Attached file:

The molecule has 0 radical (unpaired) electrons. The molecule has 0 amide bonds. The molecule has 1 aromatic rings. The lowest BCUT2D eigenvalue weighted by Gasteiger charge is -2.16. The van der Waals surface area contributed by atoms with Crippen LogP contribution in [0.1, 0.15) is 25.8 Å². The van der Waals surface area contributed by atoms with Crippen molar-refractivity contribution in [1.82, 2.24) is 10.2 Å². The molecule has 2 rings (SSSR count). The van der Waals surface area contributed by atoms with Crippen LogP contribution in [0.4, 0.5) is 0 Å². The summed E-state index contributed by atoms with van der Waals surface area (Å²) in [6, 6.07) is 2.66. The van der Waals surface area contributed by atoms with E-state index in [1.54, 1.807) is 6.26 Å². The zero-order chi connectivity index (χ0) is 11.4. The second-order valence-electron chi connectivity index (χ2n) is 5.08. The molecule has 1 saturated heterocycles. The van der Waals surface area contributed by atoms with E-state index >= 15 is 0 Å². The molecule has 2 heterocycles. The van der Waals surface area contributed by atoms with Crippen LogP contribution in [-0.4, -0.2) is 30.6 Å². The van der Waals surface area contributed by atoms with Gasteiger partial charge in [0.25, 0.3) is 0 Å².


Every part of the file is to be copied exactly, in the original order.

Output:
The molecule has 0 radical (unpaired) electrons. The molecule has 0 amide bonds. The molecule has 1 aromatic rings. The lowest BCUT2D eigenvalue weighted by Gasteiger charge is -2.16. The van der Waals surface area contributed by atoms with Crippen LogP contribution in [0.1, 0.15) is 25.8 Å². The van der Waals surface area contributed by atoms with Crippen molar-refractivity contribution in [1.82, 2.24) is 10.2 Å². The molecule has 2 rings (SSSR count). The van der Waals surface area contributed by atoms with Crippen LogP contribution in [0.4, 0.5) is 0 Å². The summed E-state index contributed by atoms with van der Waals surface area (Å²) in [6, 6.07) is 2.66. The van der Waals surface area contributed by atoms with E-state index in [1.54, 1.807) is 6.26 Å². The zero-order chi connectivity index (χ0) is 11.4. The second-order valence-electron chi connectivity index (χ2n) is 5.08. The molecule has 1 saturated heterocycles. The van der Waals surface area contributed by atoms with E-state index >= 15 is 0 Å². The molecule has 2 heterocycles. The van der Waals surface area contributed by atoms with Crippen LogP contribution in [-0.4, -0.2) is 30.6 Å². The van der Waals surface area contributed by atoms with Gasteiger partial charge in [0.25, 0.3) is 0 Å².